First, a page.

Context: I found a poem by Ben Shahn titled Father and Child, which says: "Times change: no longer the virgin ample-lapped; the child fallen in it from an adjacent heaven."

And I have never seen "ample-lapped" before. Can anyone explain what it can mean?

  • no idea what it means in context, but "ample-lapped" would mean "in possession of enough lap" literally May 12, 2021 at 18:14
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    from what i can tell, the poem is trying to highlight the passing of time and growing old, and that ample-lapped means to have large/attractive hips, implying that "no longer (is) the virgin ample-lapped" May 12, 2021 at 18:20
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    Yes, that her lap is no longer ample May 12, 2021 at 18:56

2 Answers 2


The poem is by R.S. Stuart, a Welsh poet, about a painting by the artist Ben Shahn which is visible at that link.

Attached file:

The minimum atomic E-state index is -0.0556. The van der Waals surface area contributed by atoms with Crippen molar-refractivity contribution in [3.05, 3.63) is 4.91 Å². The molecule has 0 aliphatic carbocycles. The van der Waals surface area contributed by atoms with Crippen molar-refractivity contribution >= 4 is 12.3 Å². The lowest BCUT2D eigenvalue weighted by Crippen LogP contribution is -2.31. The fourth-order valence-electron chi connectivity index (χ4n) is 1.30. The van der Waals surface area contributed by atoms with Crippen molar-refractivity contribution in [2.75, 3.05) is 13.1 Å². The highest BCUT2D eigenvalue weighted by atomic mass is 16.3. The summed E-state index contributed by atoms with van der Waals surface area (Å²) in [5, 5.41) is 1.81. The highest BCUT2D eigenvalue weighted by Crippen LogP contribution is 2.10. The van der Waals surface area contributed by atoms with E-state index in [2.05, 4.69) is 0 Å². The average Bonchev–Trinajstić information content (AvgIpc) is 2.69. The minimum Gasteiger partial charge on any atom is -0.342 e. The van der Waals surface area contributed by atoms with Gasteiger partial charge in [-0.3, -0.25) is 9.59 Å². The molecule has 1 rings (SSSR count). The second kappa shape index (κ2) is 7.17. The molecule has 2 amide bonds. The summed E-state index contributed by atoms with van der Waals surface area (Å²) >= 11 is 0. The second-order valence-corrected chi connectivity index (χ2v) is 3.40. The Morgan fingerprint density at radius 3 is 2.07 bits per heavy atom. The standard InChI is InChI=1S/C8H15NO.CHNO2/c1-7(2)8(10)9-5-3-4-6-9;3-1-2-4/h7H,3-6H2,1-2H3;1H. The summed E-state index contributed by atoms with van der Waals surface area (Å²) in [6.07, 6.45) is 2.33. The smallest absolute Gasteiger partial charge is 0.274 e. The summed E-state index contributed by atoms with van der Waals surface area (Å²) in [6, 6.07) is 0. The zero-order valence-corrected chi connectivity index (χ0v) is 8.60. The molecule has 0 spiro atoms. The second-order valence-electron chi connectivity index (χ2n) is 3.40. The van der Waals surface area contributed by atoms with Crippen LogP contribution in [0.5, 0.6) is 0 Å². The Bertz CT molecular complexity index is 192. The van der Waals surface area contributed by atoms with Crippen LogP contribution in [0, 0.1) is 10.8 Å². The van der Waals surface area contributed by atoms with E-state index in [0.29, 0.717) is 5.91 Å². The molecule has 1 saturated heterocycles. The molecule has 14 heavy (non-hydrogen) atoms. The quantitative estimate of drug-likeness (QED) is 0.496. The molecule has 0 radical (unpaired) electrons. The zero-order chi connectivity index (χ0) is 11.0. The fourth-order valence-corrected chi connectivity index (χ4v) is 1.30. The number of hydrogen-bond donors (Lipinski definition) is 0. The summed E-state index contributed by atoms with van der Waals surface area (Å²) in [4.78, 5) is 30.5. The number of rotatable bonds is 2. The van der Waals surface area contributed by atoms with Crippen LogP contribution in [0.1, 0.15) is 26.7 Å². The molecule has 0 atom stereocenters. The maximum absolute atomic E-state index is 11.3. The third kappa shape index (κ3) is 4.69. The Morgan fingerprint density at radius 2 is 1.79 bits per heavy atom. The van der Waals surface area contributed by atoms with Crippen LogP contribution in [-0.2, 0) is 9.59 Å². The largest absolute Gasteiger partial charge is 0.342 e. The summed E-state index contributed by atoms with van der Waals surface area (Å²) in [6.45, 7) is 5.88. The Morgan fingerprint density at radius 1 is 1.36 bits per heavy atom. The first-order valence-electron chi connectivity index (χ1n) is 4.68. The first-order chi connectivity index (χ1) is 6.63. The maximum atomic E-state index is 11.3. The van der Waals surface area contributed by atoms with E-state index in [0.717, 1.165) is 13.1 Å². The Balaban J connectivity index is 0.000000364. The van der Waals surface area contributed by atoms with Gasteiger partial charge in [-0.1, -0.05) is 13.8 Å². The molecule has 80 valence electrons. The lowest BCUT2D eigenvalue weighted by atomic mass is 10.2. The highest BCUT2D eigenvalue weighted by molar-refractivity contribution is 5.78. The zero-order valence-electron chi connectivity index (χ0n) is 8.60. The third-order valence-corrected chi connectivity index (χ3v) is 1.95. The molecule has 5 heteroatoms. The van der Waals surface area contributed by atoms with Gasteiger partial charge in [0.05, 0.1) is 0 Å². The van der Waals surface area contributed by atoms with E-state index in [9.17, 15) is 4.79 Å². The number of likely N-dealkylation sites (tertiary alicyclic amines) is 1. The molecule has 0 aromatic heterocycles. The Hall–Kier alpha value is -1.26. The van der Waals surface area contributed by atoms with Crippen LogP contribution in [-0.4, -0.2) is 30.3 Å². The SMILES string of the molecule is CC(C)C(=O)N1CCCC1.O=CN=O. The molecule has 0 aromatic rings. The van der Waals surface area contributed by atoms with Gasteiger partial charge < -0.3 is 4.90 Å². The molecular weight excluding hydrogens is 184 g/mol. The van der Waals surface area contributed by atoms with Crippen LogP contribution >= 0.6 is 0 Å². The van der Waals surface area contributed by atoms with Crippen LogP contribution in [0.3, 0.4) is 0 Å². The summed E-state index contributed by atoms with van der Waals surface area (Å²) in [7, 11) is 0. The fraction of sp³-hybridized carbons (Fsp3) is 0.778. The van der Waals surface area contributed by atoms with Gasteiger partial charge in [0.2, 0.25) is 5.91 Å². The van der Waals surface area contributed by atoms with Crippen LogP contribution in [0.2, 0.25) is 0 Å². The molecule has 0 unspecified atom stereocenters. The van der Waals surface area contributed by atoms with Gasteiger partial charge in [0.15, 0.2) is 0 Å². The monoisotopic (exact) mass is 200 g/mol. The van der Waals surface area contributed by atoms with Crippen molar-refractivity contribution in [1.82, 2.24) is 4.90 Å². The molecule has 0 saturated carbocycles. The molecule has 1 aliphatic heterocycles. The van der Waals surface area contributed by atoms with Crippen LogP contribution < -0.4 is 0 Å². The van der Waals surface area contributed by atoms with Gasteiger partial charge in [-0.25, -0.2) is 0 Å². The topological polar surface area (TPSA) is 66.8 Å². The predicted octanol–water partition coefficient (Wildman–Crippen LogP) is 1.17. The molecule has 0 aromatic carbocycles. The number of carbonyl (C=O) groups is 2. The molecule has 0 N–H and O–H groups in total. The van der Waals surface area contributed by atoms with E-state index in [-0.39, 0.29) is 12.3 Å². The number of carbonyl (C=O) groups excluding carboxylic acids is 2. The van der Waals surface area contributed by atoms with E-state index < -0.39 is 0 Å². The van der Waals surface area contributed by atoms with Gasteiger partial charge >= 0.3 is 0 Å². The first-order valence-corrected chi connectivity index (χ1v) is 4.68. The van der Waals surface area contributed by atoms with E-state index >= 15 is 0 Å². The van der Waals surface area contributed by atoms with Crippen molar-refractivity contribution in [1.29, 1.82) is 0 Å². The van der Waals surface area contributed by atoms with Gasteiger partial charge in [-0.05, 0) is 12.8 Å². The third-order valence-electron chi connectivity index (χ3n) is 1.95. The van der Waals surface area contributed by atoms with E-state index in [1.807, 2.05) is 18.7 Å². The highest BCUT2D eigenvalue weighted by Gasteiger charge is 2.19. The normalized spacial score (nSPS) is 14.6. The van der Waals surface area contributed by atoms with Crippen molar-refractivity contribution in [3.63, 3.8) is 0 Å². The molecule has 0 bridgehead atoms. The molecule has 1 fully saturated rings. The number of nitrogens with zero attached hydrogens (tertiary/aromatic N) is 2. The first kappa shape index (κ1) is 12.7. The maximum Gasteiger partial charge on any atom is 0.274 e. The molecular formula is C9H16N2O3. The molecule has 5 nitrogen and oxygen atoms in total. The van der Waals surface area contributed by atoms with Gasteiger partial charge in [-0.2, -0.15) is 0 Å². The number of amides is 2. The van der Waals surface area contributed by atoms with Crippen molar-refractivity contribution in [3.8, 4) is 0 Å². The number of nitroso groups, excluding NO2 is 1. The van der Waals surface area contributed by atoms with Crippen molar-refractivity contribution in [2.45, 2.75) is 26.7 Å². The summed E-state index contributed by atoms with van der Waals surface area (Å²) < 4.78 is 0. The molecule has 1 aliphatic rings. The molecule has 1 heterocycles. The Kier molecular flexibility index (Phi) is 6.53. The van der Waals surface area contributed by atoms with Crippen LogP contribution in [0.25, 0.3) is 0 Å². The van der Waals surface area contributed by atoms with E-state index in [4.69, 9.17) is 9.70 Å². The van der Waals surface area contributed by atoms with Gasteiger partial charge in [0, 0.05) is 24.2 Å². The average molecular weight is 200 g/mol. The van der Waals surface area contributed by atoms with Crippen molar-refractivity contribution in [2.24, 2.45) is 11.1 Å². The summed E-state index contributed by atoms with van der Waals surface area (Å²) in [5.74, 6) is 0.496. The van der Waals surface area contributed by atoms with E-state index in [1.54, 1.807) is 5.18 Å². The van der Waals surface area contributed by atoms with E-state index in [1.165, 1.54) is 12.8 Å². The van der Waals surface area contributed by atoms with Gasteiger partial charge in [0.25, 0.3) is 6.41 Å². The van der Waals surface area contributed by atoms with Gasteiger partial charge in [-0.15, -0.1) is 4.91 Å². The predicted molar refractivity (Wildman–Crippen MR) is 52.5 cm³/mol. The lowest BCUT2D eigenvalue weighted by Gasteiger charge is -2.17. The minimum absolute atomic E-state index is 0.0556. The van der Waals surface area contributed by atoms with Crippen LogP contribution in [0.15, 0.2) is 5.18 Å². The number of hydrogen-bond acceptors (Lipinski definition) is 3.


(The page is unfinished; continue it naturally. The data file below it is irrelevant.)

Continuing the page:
It is about a family of three fleeing a bombed town. "No longer ample-lapped" may mean that the woman is no longer seated (has no lap) with her child happily there on her legs. The words may have been chosen partly for their assonance and for their suggestion of heavenly fullness ("the child fallen in it from an adjacent heaven").

The "adjacent heaven" from which the child "fell" may refer to the woman's womb, which is adjacent to her lap (when the latter exists).


Your lap is the horizontal space, formed only when you sit, on the top of your legs between your knees and hips.

In context, to be "lapped" would mean to be seated on somebody's lap. For humans, this is a place that many children, especially children that are treated tenderly, spend a lot of time.

An "ample-lapped child" would be a child that gets to spend a lot of time sitting on a lap.

So, the poem is saying that, among other things, the person who is aged does not get to spend a lot of time sitting on some caring person's lap.

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    I disagree that “ample-lapped” would be a way to describe someone who gets a lot of lap time, any more than “ample-bosomed” would mean a child who is breast fed a lot.
    – ColleenV
    May 12, 2021 at 19:54

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